A religious procession—it’s not my thing at all. But my parents were singers, and I spent my youth in their choirs. I like to sing. And my mother had the knack of turning any outing into a good time. So my mother and I lit our candles from the same votive at the church, and trudged out in the wake of the statue.

As we rounded a corner, I saw Joanna. I wasn’t expecting her. After she engrafted, after the day—the thrilling, hopeful day— that she emerged from the transplant room and I hugged her goodbye, I had lost track of her. But there she was, leaning out from the second-floor window of an apartment building. She was still in pajamas at two o’clock in the afternoon, watching the parade. And she still didn’t have much hair; she looked tired, tiny, a little bloated. She wasn’t smiling.

What I felt: a shadow.

“Joanna!” I yelled across the crowd. Never underestimate the numbers of Filipino parishioners who will turn out for a May procession. The atmosphere was carnival; it was Mardi Gras.

I saw her start, saw her scan the crowd. I waved my arms as a current of humanity swept me to the far shore of the street, but she never caught sight of me. Then she winked out of the window.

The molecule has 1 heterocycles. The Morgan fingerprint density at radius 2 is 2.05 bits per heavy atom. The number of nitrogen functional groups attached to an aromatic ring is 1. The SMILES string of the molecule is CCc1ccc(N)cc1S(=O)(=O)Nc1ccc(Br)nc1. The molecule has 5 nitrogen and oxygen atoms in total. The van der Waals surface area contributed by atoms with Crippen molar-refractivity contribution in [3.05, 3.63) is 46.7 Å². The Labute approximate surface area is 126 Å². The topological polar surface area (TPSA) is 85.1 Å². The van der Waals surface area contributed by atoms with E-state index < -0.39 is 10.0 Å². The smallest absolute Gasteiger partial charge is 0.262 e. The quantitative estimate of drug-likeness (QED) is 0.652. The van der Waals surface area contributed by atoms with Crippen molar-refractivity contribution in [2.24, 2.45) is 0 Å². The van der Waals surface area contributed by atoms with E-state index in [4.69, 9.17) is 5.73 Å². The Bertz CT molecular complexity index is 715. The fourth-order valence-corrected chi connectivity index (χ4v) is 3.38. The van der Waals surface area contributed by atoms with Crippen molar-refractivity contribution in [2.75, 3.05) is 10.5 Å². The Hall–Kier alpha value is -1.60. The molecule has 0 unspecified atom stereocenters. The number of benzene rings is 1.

That’s all I know. But I think, somehow, that this is her poem.

 


Jennifer Culkin RN BSN CCRN is an essayist and fiction writer. Born in Boston, Massachusetts, she graduated from Russell Sage College, Troy, New York in 1979 and embarked on a bicoastal career in neonatal and pediatric critical care, high-risk obstetrics and emergency flight nursing. Though long of tooth (and wattle) to be a student again, she is pursuing the MFA in Creative Writing at Pacific Lutheran University and is currently at work on a collection of personal essays infused by her experiences in medicine. When she is not in the ICU, she is at her desk in her Bainbridge Island, Washington home, a testosterone-rich environment she shares with husband Howard and young adult sons, Kieran and Gabriel. An emerging writer of the most prokaryotic sort, she has published essays in Stories with Grace and The 2006 Jack Straw Writers Anthology, where "Ghostwritten" first appeared. She received both an honorable mention for fiction and third place for nonfiction in the 2005 Student Writing Contest at The Atlantic. Her work will be featured on Seattle NPR-affiliate KUOW's "Radio Intersection" and is forthcoming in The Georgia Review.

 

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© Scene 2006  •  Pacific Lutheran University  •  Fall 2006